Sophie MurrayIn this guest blog, Sophie Murray, a nutrition and hydration specialist for older people who works with Sunrise Senior Living, gives an insight into making dining as positive an experience as possible for those with memory conditions ahead of Resources to Remember, a national campaign which aims to transform the public’s outlook on dementia. 

Food is an incredibly emotive subject. From someone’s first taste of chocolate to the smells of a Sunday roast, we all have memories associated with different foods and it can act as a powerful trigger. That’s why food has such an important role to play for people living with memory loss – if it is served in the right way it can provide comfort and reassurance.

At Sunrise, we work hard to ensure each resident’s dining experience is a positive one. This requires a range of initiatives – as well as a flexible and innovative approach – many of which can easily be introduced by anyone caring for someone with a memory condition.  

Like everything in care, the most important thing about serving food is understanding each resident and taking a personal approach to their needs. Residents have their own habits, cultures, customs and preferences. This means observation by well-trained care staff who have an understanding of people’s backgrounds is crucial to help interpret actions. Our kitchen and care teams work closely together so they can share knowledge that helps residents during meal times.  

While in most instances it is best not to have a cluttered table when eating to avoid confusing residents, some people like having comforting items with them when they eat. One resident living with Alzheimer’s, for example, was not eating properly. The care team noticed she usually sat nursing two dolls, and encouraged the resident to bring them along to dinner. Now, she enjoys her meal alongside her dolls – taking pauses to ensure they are also well fed. Small initiatives like this can make a big difference to the overall wellbeing of residents, and this comes from a deep understanding of those we care for.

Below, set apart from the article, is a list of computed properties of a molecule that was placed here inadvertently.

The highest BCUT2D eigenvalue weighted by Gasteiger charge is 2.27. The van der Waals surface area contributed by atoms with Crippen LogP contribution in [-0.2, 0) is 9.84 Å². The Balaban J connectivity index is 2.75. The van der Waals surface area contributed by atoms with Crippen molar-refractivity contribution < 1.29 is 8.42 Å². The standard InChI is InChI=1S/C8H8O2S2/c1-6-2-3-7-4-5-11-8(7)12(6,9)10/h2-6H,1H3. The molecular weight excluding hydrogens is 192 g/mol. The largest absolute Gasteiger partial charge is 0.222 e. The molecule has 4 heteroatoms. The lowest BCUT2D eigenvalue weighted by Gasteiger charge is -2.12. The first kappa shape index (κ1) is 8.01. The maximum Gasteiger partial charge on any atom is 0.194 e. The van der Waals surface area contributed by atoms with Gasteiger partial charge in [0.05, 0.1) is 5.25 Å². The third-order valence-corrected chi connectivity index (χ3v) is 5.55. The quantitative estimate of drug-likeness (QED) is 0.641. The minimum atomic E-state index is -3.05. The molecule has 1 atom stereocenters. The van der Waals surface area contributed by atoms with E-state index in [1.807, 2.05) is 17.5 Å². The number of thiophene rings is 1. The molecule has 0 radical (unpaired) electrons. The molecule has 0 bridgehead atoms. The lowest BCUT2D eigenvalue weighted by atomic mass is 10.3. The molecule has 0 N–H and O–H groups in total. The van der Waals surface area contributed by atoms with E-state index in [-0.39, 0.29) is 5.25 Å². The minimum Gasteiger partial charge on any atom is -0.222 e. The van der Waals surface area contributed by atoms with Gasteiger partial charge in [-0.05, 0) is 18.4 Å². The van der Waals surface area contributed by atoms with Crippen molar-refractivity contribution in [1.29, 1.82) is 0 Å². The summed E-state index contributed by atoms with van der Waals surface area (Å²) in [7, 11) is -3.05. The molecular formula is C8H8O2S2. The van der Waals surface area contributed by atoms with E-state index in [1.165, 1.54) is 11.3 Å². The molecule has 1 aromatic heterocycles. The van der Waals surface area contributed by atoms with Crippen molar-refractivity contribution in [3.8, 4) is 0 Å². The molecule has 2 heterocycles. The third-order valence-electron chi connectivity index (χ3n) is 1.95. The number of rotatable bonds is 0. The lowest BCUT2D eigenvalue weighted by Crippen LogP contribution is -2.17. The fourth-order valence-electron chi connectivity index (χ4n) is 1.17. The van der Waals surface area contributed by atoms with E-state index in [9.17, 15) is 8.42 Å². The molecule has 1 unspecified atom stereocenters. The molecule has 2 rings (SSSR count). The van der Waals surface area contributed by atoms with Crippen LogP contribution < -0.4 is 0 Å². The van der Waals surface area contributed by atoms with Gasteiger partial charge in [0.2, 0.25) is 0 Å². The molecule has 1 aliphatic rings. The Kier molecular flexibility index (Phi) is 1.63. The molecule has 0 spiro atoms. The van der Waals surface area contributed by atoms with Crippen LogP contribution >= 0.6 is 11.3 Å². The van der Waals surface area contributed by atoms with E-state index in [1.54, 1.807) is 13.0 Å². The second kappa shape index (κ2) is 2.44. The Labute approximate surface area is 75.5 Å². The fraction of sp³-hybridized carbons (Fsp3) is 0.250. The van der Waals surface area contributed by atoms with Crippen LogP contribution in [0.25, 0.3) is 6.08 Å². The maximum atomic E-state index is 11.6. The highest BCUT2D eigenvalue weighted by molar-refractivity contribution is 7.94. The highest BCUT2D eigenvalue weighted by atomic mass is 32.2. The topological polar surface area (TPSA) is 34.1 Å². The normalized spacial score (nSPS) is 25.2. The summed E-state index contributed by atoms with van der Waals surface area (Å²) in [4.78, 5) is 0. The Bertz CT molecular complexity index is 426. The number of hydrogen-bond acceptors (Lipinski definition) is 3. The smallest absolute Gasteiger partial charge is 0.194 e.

No two experiences of dementia are the same. People’s needs change at different stages of their condition, so it’s crucial the kitchen team are fully aware of how the different stages of dementia might affect a resident’s appetite or ability to eat. 

Some residents may need more support to feed themselves than others, depending on how far their dementia has progressed. To help residents maintain independence, Sunrise staff encourage those who are able to feed themselves as far as possible. There are many ways we do this – one effective method is having team members dine at the same time as residents. This creates an inclusive atmosphere rather than ‘us and them’, as well as potentially acting as a prompt for those who may have forgotten how to use a knife and fork properly. This is an excellent way of breaking down barriers and ensuring residents feel at home in their surroundings.  

Creating the right environment is also crucial in ensuring residents have positive dining experiences.  Each of Sunrise’s communities has a Reminiscence dining area, which is specially designed to cater for residents living with dementia. These areas have more visual prompts as life memories are brought closer to surroundings. Music is also used to help create good feelings and memories. These areas are usually smaller too – for the ‘cozy’ factor. We also encourage families to come and eat with their relatives as often as possible, providing further reassurance and support.  

Research over the past few years has shown that people with dementia, about 60% of whom suffer visual impairment, often lose the ability to distinguish between colours including food against a plate or cutlery on a table. As a result, Sunrise recently launched a new set of crockery that frames food, making it easier for residents to recognise. It’s a small but significant step that will help improve the quality of life of those living with dementia. 

Dining has the potential to be a positive, fulfilling experience bringing back wonderful memories or feelings and it’s our role to do everything we can to ensure this is the case. Kind gestures, caring words and an unrushed approach may be what helps an individual eat when they have lost a strong sense of what food is in front of them, what environment is around them and what it tastes like.

About the author

Sophie Murray is a nutrition and hydration specialists for older people.  She works with Sunrise Senior Living, which uses a range of initiatives to support those living with forms of memory impairment across its 27 Sunrise communities and 15 Gracewell homes.